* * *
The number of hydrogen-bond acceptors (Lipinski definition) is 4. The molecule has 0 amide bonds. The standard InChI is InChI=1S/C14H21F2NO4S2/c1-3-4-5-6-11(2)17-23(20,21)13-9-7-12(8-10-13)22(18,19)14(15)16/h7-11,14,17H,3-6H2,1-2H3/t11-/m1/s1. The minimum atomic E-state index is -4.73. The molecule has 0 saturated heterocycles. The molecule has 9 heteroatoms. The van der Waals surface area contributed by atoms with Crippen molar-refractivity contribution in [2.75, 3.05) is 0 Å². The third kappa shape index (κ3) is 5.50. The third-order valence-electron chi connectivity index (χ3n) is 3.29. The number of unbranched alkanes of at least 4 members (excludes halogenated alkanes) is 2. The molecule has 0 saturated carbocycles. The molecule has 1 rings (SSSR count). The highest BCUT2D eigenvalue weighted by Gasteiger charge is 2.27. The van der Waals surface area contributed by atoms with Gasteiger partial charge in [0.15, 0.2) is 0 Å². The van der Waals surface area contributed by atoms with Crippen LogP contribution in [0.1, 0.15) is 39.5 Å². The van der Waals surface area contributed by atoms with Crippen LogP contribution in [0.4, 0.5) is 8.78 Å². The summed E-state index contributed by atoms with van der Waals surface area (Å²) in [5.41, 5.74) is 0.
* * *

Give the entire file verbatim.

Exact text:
The number of hydrogen-bond acceptors (Lipinski definition) is 4. The molecule has 0 amide bonds. The standard InChI is InChI=1S/C14H21F2NO4S2/c1-3-4-5-6-11(2)17-23(20,21)13-9-7-12(8-10-13)22(18,19)14(15)16/h7-11,14,17H,3-6H2,1-2H3/t11-/m1/s1. The minimum atomic E-state index is -4.73. The molecule has 0 saturated heterocycles. The molecule has 9 heteroatoms. The van der Waals surface area contributed by atoms with Crippen molar-refractivity contribution in [2.75, 3.05) is 0 Å². The third kappa shape index (κ3) is 5.50. The third-order valence-electron chi connectivity index (χ3n) is 3.29. The number of unbranched alkanes of at least 4 members (excludes halogenated alkanes) is 2. The molecule has 0 saturated carbocycles. The molecule has 1 rings (SSSR count). The highest BCUT2D eigenvalue weighted by Gasteiger charge is 2.27. The van der Waals surface area contributed by atoms with Gasteiger partial charge in [0.15, 0.2) is 0 Å². The van der Waals surface area contributed by atoms with Crippen LogP contribution in [0.1, 0.15) is 39.5 Å². The van der Waals surface area contributed by atoms with Crippen LogP contribution in [0.4, 0.5) is 8.78 Å². The summed E-state index contributed by atoms with van der Waals surface area (Å²) in [5.41, 5.74) is 0.